Nutritional deficiencies after bariatric surgery

Abstract

Lifestyle intervention programmes often produce insufficient weight loss and poor weight loss maintenance. As a result, an increasing number of patients with obesity and related comorbidities undergo bariatric surgery, which includes approaches such as the adjustable gastric band or the 'divided' Roux-en-Y gastric bypass (RYGB). This Review summarizes the current knowledge on nutrient deficiencies that can develop after bariatric surgery and highlights follow-up and treatment options for bariatric surgery patients who develop a micronutrient deficiency. The major macronutrient deficiency after bariatric surgery is protein malnutrition. Deficiencies in micronutrients, which include trace elements, essential minerals, and water-soluble and fat-soluble vitamins, are common before bariatric surgery and often persist postoperatively, despite universal recommendations on multivitamin and mineral supplements. Other disorders, including small intestinal bacterial overgrowth, can promote micronutrient deficiencies, especially in patients with diabetes mellitus. Recognition of the clinical presentations of micronutrient deficiencies is important, both to enable early intervention and to minimize long-term adverse effects. A major clinical concern is the relationship between vitamin D deficiency and the development of metabolic bone diseases, such as osteoporosis or osteomalacia; metabolic bone diseases may explain the increased risk of hip fracture in patients after RYGB. Further studies are required to determine the optimal levels of nutrient supplementation and whether postoperative laboratory monitoring effectively detects nutrient deficiencies. In the absence of such data, clinicians should inquire about and treat symptoms that suggest nutrient deficiencies.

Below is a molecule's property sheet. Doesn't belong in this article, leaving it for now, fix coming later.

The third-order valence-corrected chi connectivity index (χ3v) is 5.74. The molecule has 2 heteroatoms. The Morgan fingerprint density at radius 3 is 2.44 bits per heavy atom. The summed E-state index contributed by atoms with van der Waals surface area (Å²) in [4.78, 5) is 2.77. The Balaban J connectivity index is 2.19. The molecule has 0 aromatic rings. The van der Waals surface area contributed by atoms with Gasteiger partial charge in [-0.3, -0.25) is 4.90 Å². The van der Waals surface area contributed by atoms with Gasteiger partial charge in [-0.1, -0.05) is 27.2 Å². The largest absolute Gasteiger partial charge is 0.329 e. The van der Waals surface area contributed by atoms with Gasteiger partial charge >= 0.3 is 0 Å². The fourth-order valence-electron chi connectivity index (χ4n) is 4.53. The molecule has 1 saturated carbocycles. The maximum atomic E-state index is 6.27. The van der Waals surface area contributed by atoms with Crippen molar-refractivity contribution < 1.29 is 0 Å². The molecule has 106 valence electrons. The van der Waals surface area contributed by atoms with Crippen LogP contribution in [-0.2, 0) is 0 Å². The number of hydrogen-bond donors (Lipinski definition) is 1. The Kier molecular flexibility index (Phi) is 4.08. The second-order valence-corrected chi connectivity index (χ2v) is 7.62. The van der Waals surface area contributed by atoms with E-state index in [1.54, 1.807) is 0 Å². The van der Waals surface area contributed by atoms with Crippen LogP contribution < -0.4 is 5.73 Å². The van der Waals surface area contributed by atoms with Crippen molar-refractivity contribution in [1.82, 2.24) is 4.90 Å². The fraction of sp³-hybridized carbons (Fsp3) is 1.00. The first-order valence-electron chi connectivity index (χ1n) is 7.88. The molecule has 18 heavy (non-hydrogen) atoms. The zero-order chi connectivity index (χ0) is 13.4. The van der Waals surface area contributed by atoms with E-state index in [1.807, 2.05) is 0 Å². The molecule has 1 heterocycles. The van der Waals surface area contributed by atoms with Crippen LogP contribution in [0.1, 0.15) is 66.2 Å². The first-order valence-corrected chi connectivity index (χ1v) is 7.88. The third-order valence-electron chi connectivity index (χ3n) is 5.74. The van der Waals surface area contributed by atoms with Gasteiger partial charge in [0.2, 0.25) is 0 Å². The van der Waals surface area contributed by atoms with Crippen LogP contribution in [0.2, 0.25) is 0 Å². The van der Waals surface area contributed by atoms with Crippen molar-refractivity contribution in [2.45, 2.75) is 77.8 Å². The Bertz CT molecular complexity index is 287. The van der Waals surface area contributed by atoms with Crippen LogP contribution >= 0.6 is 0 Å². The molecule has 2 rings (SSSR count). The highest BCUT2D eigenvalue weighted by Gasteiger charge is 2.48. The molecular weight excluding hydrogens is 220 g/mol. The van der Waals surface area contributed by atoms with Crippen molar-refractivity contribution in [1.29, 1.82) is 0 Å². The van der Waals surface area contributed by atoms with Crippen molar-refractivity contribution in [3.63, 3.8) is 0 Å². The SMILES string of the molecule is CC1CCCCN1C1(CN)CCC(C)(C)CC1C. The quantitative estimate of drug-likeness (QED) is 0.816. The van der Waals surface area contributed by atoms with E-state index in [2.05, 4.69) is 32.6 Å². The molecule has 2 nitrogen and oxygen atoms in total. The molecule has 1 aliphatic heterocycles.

Key Points

  • The rising prevalences of morbid obesity and type 2 diabetes mellitus have increased the number of patients undergoing bariatric surgery

  • Bariatric surgical approaches, including gastric bypass, the adjustable gastric band, vertical sleeve gastrectomy, the duodenal switch, and biliopancreatic diversion, can cause or exacerbate nutrient deficiencies

  • Standardized approaches to micronutrient supplementation and clinical and laboratory screening for micronutrient deficiencies after bariatric surgery are required

  • Vitamin D deficiency, a major clinical concern after bariatric procedures, must be aggressively treated with sufficient supplementation to prevent the development of metabolic bone diseases

  • Whether currently suggested laboratory blood tests that are intended to screen for micronutrient deficiencies identify all clinically relevant nutrient deficiencies is unclear

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Figure 1: Comparison of bariatric surgical procedures.

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B. S. Bal and T. R. Koch researched the data and contributed equally to writing the article. F. C. Finelli and T. R. Shope provided a substantial contribution to discussions of the content and reviewed and/or edited the manuscript before submission.

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Correspondence to Timothy R. Koch.

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Bal, B., Finelli, F., Shope, T. et al. Nutritional deficiencies after bariatric surgery. Nat Rev Endocrinol 8, 544–556 (2012). https://doi.org/10.1038/nrendo.2012.48

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